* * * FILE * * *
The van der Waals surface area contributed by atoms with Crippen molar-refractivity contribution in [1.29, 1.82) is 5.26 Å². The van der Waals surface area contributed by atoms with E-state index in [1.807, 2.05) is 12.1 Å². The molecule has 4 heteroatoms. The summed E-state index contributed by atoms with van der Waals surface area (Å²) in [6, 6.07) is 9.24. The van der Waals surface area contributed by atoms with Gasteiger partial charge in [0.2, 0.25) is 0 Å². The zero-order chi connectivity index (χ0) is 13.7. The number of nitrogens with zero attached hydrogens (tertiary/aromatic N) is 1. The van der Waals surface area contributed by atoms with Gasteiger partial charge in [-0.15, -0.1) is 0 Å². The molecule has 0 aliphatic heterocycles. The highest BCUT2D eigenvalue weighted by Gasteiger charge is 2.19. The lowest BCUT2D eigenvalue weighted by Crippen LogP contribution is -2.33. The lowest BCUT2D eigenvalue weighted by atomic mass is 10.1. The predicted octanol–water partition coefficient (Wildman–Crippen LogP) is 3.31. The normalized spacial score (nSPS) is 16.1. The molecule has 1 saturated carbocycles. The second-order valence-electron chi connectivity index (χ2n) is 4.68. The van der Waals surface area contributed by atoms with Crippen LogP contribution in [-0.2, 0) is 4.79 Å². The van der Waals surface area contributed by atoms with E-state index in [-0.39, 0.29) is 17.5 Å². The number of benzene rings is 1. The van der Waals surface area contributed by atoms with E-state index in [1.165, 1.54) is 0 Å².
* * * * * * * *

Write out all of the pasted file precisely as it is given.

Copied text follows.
The van der Waals surface area contributed by atoms with Crippen molar-refractivity contribution in [1.29, 1.82) is 5.26 Å². The van der Waals surface area contributed by atoms with E-state index in [1.807, 2.05) is 12.1 Å². The molecule has 4 heteroatoms. The summed E-state index contributed by atoms with van der Waals surface area (Å²) in [6, 6.07) is 9.24. The van der Waals surface area contributed by atoms with Gasteiger partial charge in [0.2, 0.25) is 0 Å². The zero-order chi connectivity index (χ0) is 13.7. The number of nitrogens with zero attached hydrogens (tertiary/aromatic N) is 1. The van der Waals surface area contributed by atoms with Gasteiger partial charge in [-0.15, -0.1) is 0 Å². The molecule has 0 aliphatic heterocycles. The highest BCUT2D eigenvalue weighted by Gasteiger charge is 2.19. The lowest BCUT2D eigenvalue weighted by Crippen LogP contribution is -2.33. The lowest BCUT2D eigenvalue weighted by atomic mass is 10.1. The predicted octanol–water partition coefficient (Wildman–Crippen LogP) is 3.31. The normalized spacial score (nSPS) is 16.1. The molecule has 1 saturated carbocycles. The second-order valence-electron chi connectivity index (χ2n) is 4.68. The van der Waals surface area contributed by atoms with Crippen LogP contribution in [-0.2, 0) is 4.79 Å². The van der Waals surface area contributed by atoms with E-state index in [-0.39, 0.29) is 17.5 Å². The number of benzene rings is 1. The van der Waals surface area contributed by atoms with E-state index in [1.165, 1.54) is 0 Å².